Geek Review: Spies in Disguise

Talk about not recognising someone, or something, staring you right in the face. With the recent Fox acquisition by Disney, some titles seemed out of place, and in all honesty, animated films Spies in Disguise, about a geeky nerd turned scientist who turns a master spy into a pigeon,  didn’t inspire much confidence. Especially not when stacked against any Disney animated film.

And this is even after hearing that the nerd is voiced by Tom Holland, and the spy, Will Smith. Despite its star-studded cast, the movie sounded so absurd that you would think for certain there was no way this could be good – but boy, you would be so wrong. Spies in Disguise is a colourful, feel-good movie, aided by stellar voice-acting that is sure to be a delight for the whole family.

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The premise is beyond ridiculous but after watching the movie, it seems almost genius? Lance Sterling (Will Smith) is a secret agent working for the US government and of course, he’s the best and most celebrated agent they’ve got. After he fails to retrieve a deadly drone on one of his missions, he is accused of stealing it and harming his fellow agents.

However, unbeknownst to the agency, a villain named Killian, is the real culprit and uses his bionically enhanced body to adopt Lance’s likeness, to enact his evil plans.

Lance with nowhere to go and not knowing who to trust, turns to Walter, a quirky scientist with even quirkier inventions. After hastily gulping down one of Walter’s experiments, Lance transforms into a pigeon. So now, Lance must not only stop Killian, but stop him as a pigeon. What an insane bird-brain scheme! Luckily he now has Walter and Walter’s pigeon companion, Lovey, to help him along the way.

To kick things off, the voice acting in this film was simply stellar. Tom Holland has really nailed the nerdy, awkward man-child voice since it’s pretty much the same voice he uses for Spider-Man. As for Smith, the rapper-turned-comedian-turned super star really knows how to bring out the comedic value of a punchline, and the jokes are so much better when he’s a pigeon.

The other cast members like Karen Gillan, Rashida Jones and even DJ Khaled were wise casting decisions, which made each character memorable regardless of how many lines they have. But Ben Mendelson stands out from the supporting cast as Killian, making Killian all the more menacing and truly someone to fear.

The characters are also perfectly animated, especially the pigeons. The other birds of the flock, Lovey, Jeff and Crazy Eyes, are just birds and may not have voice actors but they are fantastically animated, and some of the best scenes are the interactions between the three of them and Sterling as a pigeon.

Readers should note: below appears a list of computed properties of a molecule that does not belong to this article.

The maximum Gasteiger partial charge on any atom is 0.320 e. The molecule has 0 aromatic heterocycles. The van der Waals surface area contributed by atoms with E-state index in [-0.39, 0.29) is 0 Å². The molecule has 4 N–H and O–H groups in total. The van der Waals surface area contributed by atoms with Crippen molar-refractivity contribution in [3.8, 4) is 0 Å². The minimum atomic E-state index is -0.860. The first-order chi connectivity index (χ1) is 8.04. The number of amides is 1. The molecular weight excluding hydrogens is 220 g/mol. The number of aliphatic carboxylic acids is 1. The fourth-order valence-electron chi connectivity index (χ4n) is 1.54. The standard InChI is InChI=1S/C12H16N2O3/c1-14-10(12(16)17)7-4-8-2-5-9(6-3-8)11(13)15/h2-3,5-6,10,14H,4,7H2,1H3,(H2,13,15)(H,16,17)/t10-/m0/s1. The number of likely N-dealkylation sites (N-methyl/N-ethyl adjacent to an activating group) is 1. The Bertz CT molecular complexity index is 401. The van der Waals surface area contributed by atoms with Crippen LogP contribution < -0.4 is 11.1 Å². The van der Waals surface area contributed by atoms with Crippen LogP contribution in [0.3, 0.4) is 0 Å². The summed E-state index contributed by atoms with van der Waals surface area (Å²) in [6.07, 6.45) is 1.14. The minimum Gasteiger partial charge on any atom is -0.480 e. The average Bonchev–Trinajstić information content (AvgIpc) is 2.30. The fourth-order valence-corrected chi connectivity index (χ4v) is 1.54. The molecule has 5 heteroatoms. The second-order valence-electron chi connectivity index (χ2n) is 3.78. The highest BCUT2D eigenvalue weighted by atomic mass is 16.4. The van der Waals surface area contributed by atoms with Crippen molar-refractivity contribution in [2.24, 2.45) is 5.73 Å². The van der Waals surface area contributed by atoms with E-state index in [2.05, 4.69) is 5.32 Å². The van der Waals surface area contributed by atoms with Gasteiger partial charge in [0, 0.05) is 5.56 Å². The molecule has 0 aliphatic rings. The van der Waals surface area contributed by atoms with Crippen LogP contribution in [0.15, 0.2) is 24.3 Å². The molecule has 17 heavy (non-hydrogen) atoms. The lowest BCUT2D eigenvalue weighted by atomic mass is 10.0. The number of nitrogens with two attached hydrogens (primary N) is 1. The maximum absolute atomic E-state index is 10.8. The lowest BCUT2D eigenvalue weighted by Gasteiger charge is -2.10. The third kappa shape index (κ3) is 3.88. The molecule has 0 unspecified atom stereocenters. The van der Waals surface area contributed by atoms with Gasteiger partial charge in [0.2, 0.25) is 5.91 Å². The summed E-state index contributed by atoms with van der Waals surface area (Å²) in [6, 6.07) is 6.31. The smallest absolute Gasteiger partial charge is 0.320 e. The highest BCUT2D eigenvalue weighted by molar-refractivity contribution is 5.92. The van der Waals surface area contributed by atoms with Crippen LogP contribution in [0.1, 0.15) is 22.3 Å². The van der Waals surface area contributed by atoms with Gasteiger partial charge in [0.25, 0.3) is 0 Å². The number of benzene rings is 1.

The movie is funny where it needs to be, and especially more so when it’s not trying to be. The subtle scenes, like the agency swarming Walter’s house, or the dry humour that manages to sneak in before it cuts to the next scene, are the gags that stand out.

But what’s a spy movie without the action? With an animation, filmmakers have the opportunity to illustrate their wildest fantasies and it seems they put that into hyperdrive for this one. While the opening scene already hints at the type of over-the-top action you’re in for, nothing beats the final battle.

Throughout the movie, Walter begs the agency and Lance to try things a new way, without hurting anyone. He’s mostly met with scoffs and rejection but in the end, Lance embraces Walter’s philosophy and this creates the most imaginative final battle for a spy flick. The animators really outdid themselves with the intensity, composition and all the colours, making the final act a fulfilling end to an entire journey across the globe.

And because this is not made by Disney, the film works because it is not trying to sell toys. While it does cater to children by amping up the easy gags, there is an emotional journey that will keep older audiences entertained. Under the guise of a kid’s film, Spies in Disguise is a really intelligent film that deconstructs the stereotypical spy film and creates something that is exhilarating and suspenseful, but leaves you a warm fuzzy feeling as you exit the hall.



Don’t judge this spy-caper with the usual lenses – it may not be made by Disney, but it belongs right at home among the other Disney animated greats.

  • Story - 8/10
  • Direction - 9/10
  • Characterisation - 8/10
  • Geek Satisfaction - 8/10
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